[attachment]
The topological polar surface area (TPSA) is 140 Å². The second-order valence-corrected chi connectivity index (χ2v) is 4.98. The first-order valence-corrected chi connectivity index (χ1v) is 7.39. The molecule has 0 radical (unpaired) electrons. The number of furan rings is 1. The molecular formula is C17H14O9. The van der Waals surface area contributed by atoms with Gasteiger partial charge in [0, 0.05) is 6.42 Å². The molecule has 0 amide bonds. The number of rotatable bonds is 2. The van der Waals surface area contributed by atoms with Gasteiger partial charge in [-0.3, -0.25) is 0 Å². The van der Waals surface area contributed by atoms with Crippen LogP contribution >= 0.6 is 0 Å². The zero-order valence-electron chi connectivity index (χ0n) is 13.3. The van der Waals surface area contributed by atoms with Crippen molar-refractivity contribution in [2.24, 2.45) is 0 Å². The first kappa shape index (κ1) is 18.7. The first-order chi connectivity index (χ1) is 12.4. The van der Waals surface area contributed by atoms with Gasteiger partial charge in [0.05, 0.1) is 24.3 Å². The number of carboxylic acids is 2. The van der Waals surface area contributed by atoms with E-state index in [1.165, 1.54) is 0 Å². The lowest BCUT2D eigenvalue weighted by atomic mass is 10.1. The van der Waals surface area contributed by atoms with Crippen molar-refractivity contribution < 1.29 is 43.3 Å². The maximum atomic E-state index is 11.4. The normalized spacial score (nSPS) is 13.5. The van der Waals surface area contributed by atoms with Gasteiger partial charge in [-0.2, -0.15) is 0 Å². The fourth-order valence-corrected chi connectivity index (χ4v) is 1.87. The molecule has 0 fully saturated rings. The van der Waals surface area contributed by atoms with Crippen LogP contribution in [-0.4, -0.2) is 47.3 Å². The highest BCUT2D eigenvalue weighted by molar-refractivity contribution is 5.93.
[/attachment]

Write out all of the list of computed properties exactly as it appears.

The topological polar surface area (TPSA) is 140 Å². The second-order valence-corrected chi connectivity index (χ2v) is 4.98. The first-order valence-corrected chi connectivity index (χ1v) is 7.39. The molecule has 0 radical (unpaired) electrons. The number of furan rings is 1. The molecular formula is C17H14O9. The van der Waals surface area contributed by atoms with Gasteiger partial charge in [0, 0.05) is 6.42 Å². The molecule has 0 amide bonds. The number of rotatable bonds is 2. The van der Waals surface area contributed by atoms with Gasteiger partial charge in [-0.3, -0.25) is 0 Å². The van der Waals surface area contributed by atoms with Crippen LogP contribution >= 0.6 is 0 Å². The zero-order valence-electron chi connectivity index (χ0n) is 13.3. The van der Waals surface area contributed by atoms with Crippen molar-refractivity contribution in [2.24, 2.45) is 0 Å². The first kappa shape index (κ1) is 18.7. The first-order chi connectivity index (χ1) is 12.4. The van der Waals surface area contributed by atoms with Gasteiger partial charge in [0.05, 0.1) is 24.3 Å². The number of carboxylic acids is 2. The van der Waals surface area contributed by atoms with E-state index in [1.165, 1.54) is 0 Å². The lowest BCUT2D eigenvalue weighted by atomic mass is 10.1. The van der Waals surface area contributed by atoms with Crippen molar-refractivity contribution < 1.29 is 43.3 Å². The maximum atomic E-state index is 11.4. The normalized spacial score (nSPS) is 13.5. The van der Waals surface area contributed by atoms with Gasteiger partial charge in [-0.2, -0.15) is 0 Å². The fourth-order valence-corrected chi connectivity index (χ4v) is 1.87. The molecule has 0 fully saturated rings. The van der Waals surface area contributed by atoms with Crippen LogP contribution in [-0.4, -0.2) is 47.3 Å². The highest BCUT2D eigenvalue weighted by molar-refractivity contribution is 5.93.